Establishment of the zone provides enhanced protection for certain vessels, including high-capacity passenger vessels, vessels carrying certain dangerous cargoes, tank vessels constructed to carry oil or hazardous materials in bulk, and vessels carrying liquefied hazardous gas.
The zone extends 300 yards on all sides of a vessel being escorted by one or more Coast Guard assets or other federal, state or local law enforcement agency assets.
For more information, contact Lt. Cmdr. Kenneth Blair at (504) 365-2392.
CDC barges relieved of reporting requirements
Rear Adm. Michael N. Parks, commander of the Ninth Coast Guard District, has suspended reporting requirements under the Regulated Navigation Area (RNA) established for barges loaded with dangerous cargoes (CDC) in the inland rivers of the Coast Guard district.
The suspension, from Jan. 23 until Sept. 30, is necessary because the Coast Guard continues to analyze future reporting needs and evaluate possible changes in CDC reporting requirements, Parks said. The stay of the requirements does not relieve towing vessel operators and fleeting area managers responsible for CDC barges in the RNA from the arrival and movement reporting obligations currently in effect.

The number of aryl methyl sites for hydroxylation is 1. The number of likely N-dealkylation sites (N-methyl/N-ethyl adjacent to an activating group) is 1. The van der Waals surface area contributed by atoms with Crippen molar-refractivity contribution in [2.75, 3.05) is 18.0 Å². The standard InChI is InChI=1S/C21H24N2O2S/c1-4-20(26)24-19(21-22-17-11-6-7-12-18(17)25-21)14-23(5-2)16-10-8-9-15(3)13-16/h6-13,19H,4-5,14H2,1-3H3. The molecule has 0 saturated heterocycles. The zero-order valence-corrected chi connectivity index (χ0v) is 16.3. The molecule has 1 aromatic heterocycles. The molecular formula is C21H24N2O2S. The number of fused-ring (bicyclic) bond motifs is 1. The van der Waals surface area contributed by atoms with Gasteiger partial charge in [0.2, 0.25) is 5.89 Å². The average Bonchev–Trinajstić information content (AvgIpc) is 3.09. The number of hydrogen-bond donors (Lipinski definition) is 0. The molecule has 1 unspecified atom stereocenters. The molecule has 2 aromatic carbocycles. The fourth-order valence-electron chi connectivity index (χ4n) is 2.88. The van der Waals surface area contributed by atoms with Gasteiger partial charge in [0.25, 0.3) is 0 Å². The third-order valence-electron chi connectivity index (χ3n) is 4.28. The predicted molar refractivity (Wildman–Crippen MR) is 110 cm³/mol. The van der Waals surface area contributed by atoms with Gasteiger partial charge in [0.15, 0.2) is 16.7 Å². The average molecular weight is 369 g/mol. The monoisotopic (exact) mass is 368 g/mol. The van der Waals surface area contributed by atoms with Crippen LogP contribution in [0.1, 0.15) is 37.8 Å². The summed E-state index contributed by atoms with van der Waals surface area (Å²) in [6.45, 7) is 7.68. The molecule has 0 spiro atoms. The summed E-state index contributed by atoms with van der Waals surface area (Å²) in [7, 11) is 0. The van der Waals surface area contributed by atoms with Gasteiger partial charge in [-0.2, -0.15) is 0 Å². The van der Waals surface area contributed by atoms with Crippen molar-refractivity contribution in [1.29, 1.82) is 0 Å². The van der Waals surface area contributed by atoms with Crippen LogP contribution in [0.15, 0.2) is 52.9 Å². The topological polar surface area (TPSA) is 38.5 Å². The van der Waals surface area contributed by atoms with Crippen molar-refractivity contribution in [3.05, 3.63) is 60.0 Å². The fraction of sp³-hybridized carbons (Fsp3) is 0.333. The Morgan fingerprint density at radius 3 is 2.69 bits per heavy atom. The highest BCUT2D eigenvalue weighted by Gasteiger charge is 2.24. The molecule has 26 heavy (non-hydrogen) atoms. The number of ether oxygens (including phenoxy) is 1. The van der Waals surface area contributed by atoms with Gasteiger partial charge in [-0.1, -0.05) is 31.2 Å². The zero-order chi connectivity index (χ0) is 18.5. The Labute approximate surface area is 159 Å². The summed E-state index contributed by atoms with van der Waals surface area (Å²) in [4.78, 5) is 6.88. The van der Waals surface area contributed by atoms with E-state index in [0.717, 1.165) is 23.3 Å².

For more information, contact Lt. Cdr. David Webb at (216) 902-6050.
Coast Guard sets 2013 drug testing rate
The U.S. Coast Guard has set the year 2013 minimum random drug testing rate at 25 percent of covered crewmembers.
The Coast Guard said it may set the rate back up to 50 percent of covered crewmembers if the positive rate for random drug tests is greater than 1 percent for one year, or if the quality data is not sufficient to accurately assess the positive rate.
In every year of testing through 2012, the random testing rate has been 50 percent. The commandant may lower this rate to 25 percent if, for two consecutive years, the positive drug test rate is less than 1 percent. Reports indicate that the positive rate for random drug tests was 0.77 percent in 2011 and 0.74 percent in 2010.
The Coast Guard requires marine employers to establish random testing programs for covered crewmembers. Every marine employer is required to collect and maintain a record of drug testing program data for each calendar year and submit this data by March 15 of the following year to the Coast Guard in an annual MIS report.
For more information, contact Robert C. Schoening at (202) 372-1033.
Seaway traffic in 2012 up 4 percent, to 39 million tons
The St. Lawrence Seaway Management Corp. reports that Canadian facilities in the international waterway handled 38.9 million metric tons of cargo during the 2012 navigation season, an increase of 4 percent over the tonnage moved in 2011.
Corporation officials said that demand for low-sulfur coal in Europe led to a substantial increase in coal volumes, while Chinese steel mills triggered an upsurge in the demand for iron ore.